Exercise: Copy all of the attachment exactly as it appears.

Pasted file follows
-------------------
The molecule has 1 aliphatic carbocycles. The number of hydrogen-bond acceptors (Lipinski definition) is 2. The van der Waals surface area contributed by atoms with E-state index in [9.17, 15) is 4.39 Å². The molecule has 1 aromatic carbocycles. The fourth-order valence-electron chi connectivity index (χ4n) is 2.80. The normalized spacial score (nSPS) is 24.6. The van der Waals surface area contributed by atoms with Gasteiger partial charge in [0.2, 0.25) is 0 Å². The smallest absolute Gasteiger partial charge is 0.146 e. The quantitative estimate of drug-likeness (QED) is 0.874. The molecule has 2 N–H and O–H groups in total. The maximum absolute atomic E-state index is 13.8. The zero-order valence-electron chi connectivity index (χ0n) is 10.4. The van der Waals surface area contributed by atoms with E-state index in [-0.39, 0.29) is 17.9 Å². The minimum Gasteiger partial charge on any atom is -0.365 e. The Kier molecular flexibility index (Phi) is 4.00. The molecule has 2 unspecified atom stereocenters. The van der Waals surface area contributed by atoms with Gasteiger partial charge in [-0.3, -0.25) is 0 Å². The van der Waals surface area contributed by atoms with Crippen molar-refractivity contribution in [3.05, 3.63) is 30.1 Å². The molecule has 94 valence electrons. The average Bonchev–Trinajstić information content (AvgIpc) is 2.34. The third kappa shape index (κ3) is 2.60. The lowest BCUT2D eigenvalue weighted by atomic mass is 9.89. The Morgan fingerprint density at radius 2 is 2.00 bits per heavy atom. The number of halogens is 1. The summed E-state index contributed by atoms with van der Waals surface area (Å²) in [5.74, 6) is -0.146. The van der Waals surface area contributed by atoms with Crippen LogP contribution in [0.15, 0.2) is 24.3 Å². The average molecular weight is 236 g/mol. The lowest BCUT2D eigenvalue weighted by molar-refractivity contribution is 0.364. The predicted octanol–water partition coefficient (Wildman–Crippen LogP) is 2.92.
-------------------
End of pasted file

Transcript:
The molecule has 1 aliphatic carbocycles. The number of hydrogen-bond acceptors (Lipinski definition) is 2. The van der Waals surface area contributed by atoms with E-state index in [9.17, 15) is 4.39 Å². The molecule has 1 aromatic carbocycles. The fourth-order valence-electron chi connectivity index (χ4n) is 2.80. The normalized spacial score (nSPS) is 24.6. The van der Waals surface area contributed by atoms with Gasteiger partial charge in [0.2, 0.25) is 0 Å². The smallest absolute Gasteiger partial charge is 0.146 e. The quantitative estimate of drug-likeness (QED) is 0.874. The molecule has 2 N–H and O–H groups in total. The maximum absolute atomic E-state index is 13.8. The zero-order valence-electron chi connectivity index (χ0n) is 10.4. The van der Waals surface area contributed by atoms with E-state index in [-0.39, 0.29) is 17.9 Å². The minimum Gasteiger partial charge on any atom is -0.365 e. The Kier molecular flexibility index (Phi) is 4.00. The molecule has 2 unspecified atom stereocenters. The van der Waals surface area contributed by atoms with Gasteiger partial charge in [-0.3, -0.25) is 0 Å². The van der Waals surface area contributed by atoms with Crippen molar-refractivity contribution in [3.05, 3.63) is 30.1 Å². The molecule has 94 valence electrons. The average Bonchev–Trinajstić information content (AvgIpc) is 2.34. The third kappa shape index (κ3) is 2.60. The lowest BCUT2D eigenvalue weighted by atomic mass is 9.89. The Morgan fingerprint density at radius 2 is 2.00 bits per heavy atom. The number of halogens is 1. The summed E-state index contributed by atoms with van der Waals surface area (Å²) in [5.74, 6) is -0.146. The van der Waals surface area contributed by atoms with Crippen LogP contribution in [0.15, 0.2) is 24.3 Å². The average molecular weight is 236 g/mol. The lowest BCUT2D eigenvalue weighted by molar-refractivity contribution is 0.364. The predicted octanol–water partition coefficient (Wildman–Crippen LogP) is 2.92.